Fresh Greens – Description and Selection

Greens

Greens are one of the most nutrient dense foods available, meaning they have very high nutrients and very few calories.  Most greens can be eaten raw, although some are very tough and may require cooking to aid in both chewing and digestion.  The greens included in this section are those most readily found in the local grocery store.

Salad greens:  Salad greens are not to be cooked, but only eaten raw.  Wash and chop these greens ahead of time and store in the refrigerator for easy use.  A salad spinner is a great tool to thoroughly wash, dry and store your salad greens.

  • Arugula –  Arugula is dark green, almost peppery flavor.  It is often expensive so combine with it with other greens.
  • Bibb Lettuce or Butterhead – This is crinkly, soft, not limp, and has a wonderful sweet, buttery taste.
  • Boston Lettuce – Boston lettuce is very tender.  It has light green leaves and wilts quickly once dressed.
  • Iceberg – Iceberg is a very crispy green.  It is often maligned but provides a great texture on sandwiches or combined with other greens.
  • Leaf Lettuce – Red and Green – Green leaf lettuce is characterized by dark green leaves while red leaf lettuce is tipped with dark red.  It is soft yet crisp with a delicate, almost sweet flavor.
  • Romaine – Romaine is the most common salad green.  It has long, dark and light green leaves.  Romaine is wonderfully crisp with a full bodied taste.
  • Spring Mix – Spring mix is a mixture of a wide variety of baby greens and is typically prewashed before it is bagged.  Its taste can depend greatly on what is in the mix and how fresh the mix is.
  • Watercress – Watercress has spriggy, little leaves with a very peppery flavor. It is great by itself or mixed with other greens.

Cooking Greens:  Cooking greens can also be eaten raw, but are most often cooked to decrease their toughness.

  • Beet greens – Beet greens are used like you would use spinach.  They are very tender, mild and sweet green.  Look for dark green leaves with rich red stems.  Do not buy if the leaves are wilted, spotted with yellow or have dark green slimy patches.  Try them sautéed with onion, tomatoes, a tiny bit of sugar and apple cider vinegar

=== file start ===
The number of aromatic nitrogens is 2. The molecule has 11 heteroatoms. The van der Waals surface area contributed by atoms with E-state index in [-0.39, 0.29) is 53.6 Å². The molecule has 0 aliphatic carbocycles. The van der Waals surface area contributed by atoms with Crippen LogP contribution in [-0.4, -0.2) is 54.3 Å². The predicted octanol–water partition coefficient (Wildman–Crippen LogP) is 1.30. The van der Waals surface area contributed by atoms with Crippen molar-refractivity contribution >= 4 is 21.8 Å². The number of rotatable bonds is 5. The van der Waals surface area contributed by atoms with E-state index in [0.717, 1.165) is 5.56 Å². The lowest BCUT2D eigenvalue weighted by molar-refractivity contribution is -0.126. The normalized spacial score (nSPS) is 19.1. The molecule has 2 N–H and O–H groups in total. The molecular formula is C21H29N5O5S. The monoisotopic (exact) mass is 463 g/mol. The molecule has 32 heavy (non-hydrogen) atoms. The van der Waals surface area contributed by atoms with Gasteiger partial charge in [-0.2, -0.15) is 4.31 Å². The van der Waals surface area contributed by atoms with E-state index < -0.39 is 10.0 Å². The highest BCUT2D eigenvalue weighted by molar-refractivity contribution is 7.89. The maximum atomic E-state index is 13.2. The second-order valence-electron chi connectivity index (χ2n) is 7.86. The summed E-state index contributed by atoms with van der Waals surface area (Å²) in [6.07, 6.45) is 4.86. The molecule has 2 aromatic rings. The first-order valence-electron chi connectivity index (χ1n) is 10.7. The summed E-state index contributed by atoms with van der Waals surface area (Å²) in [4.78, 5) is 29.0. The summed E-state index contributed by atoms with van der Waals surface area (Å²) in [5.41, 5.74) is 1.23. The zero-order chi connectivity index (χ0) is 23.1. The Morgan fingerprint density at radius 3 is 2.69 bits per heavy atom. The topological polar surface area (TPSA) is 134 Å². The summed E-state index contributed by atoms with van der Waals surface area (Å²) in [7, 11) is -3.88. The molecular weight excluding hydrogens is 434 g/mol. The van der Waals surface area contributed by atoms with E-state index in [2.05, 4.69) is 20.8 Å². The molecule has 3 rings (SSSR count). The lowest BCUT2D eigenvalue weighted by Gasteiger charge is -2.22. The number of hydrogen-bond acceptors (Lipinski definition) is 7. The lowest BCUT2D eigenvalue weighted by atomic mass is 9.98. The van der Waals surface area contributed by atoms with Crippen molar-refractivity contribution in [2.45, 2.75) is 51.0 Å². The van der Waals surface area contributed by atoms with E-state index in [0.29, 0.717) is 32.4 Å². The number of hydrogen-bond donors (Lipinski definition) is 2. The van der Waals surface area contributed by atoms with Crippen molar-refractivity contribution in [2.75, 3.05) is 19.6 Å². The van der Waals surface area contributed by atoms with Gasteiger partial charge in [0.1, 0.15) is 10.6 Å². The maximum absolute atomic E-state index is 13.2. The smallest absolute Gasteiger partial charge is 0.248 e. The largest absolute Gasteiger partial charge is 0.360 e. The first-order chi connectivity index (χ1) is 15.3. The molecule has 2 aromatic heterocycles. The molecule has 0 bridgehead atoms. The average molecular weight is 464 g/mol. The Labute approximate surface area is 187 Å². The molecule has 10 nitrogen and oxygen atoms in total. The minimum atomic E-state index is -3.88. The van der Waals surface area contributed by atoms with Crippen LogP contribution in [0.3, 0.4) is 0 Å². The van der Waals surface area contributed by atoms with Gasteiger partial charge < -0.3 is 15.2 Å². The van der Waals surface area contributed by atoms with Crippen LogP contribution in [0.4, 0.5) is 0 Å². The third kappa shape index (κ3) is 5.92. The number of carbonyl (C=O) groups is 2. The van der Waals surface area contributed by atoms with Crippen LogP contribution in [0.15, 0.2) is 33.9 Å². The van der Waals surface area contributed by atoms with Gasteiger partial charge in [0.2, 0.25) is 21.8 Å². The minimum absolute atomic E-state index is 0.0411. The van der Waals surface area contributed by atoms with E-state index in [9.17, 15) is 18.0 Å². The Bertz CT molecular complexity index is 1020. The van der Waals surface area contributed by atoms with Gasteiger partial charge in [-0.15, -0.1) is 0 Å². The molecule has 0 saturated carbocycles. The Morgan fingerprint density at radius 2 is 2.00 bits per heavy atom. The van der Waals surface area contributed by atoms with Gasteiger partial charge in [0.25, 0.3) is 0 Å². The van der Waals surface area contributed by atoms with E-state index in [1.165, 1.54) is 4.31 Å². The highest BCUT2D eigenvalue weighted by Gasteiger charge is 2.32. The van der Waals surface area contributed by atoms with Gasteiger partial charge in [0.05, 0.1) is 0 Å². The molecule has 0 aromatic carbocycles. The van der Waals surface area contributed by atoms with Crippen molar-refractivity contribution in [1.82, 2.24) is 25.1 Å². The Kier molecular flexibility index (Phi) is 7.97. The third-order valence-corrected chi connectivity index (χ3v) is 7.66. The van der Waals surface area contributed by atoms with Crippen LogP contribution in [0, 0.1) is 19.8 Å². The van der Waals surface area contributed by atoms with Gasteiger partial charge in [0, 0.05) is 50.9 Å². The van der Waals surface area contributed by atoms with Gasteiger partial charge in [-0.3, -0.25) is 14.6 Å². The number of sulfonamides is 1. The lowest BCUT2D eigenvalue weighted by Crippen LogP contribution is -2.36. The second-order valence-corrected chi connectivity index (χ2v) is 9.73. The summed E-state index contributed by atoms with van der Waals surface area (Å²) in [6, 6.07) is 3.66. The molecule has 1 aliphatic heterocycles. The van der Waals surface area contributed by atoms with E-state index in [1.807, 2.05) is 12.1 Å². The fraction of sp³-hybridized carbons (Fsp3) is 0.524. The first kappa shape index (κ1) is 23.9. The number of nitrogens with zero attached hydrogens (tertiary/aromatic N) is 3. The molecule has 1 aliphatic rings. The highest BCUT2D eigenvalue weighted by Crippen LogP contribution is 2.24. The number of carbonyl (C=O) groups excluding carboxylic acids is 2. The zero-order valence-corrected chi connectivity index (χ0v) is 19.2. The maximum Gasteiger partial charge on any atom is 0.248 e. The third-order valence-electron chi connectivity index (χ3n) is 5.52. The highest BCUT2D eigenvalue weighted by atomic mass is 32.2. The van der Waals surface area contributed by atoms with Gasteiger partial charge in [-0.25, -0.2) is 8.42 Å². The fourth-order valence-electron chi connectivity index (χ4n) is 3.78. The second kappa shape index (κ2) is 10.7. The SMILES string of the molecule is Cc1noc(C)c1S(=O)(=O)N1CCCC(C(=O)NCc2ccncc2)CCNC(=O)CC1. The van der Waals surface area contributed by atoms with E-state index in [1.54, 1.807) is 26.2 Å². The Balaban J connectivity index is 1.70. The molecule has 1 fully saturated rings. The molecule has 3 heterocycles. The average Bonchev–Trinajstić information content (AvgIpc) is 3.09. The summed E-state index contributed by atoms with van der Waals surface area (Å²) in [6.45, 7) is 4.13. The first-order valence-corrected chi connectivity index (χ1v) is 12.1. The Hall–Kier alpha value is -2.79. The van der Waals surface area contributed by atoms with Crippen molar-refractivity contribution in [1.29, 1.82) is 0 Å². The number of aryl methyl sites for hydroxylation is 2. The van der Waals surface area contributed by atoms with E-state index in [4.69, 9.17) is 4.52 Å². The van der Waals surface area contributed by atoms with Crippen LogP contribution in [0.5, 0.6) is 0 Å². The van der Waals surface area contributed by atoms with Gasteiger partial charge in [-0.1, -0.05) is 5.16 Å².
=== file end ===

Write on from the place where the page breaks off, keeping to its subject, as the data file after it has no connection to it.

• Belgian Endive – Endive is crisp, compact heads that are creamy white with the leaf tops just barely green.  Endive is from a forced second growth of chickory root.  Almost all Endive in the US is imported from Belgium.  It has a slightly bitter taste and can be eaten raw in salads or stuffed and braised.
  • Broccoli Raab or Rabe or Rapini – Rapini is a cross between the cabbage and turnip.  It has a pleasantly bitter taste.  Broccoli raab has thin, branching stems with narrow, dark green leaves and tiny bunches of flowerets.  Avoid any bunches with limp stems, faded yellow leaves or open yellow flowers.  Try raab wilted with garlic, white wine and vegan parmesan cheese and sometimes for a special treat – a very small amount of feta cheese sprinkled on top.
  • Chard, Swiss – Swiss chard is a member of the beet family but has no bulbous root.  Chard is normally found in two varieties with either bright green or red leaves.  Look for crisp stalks and no wilted leaves or yellowing leaves.  Swiss chard is very mild and can be used like spinach.  Chard leaves and stems are often separated, cooked and combined afterwards for eating.  Try these wilted with apple cider vinegar, onions and tomatoes for a “sweeter” green.  Other times, try these wilted with peppers, onions, mushrooms and beef flavoring.  Chard can also easily be added to vegetable soup for a more nutritious meal.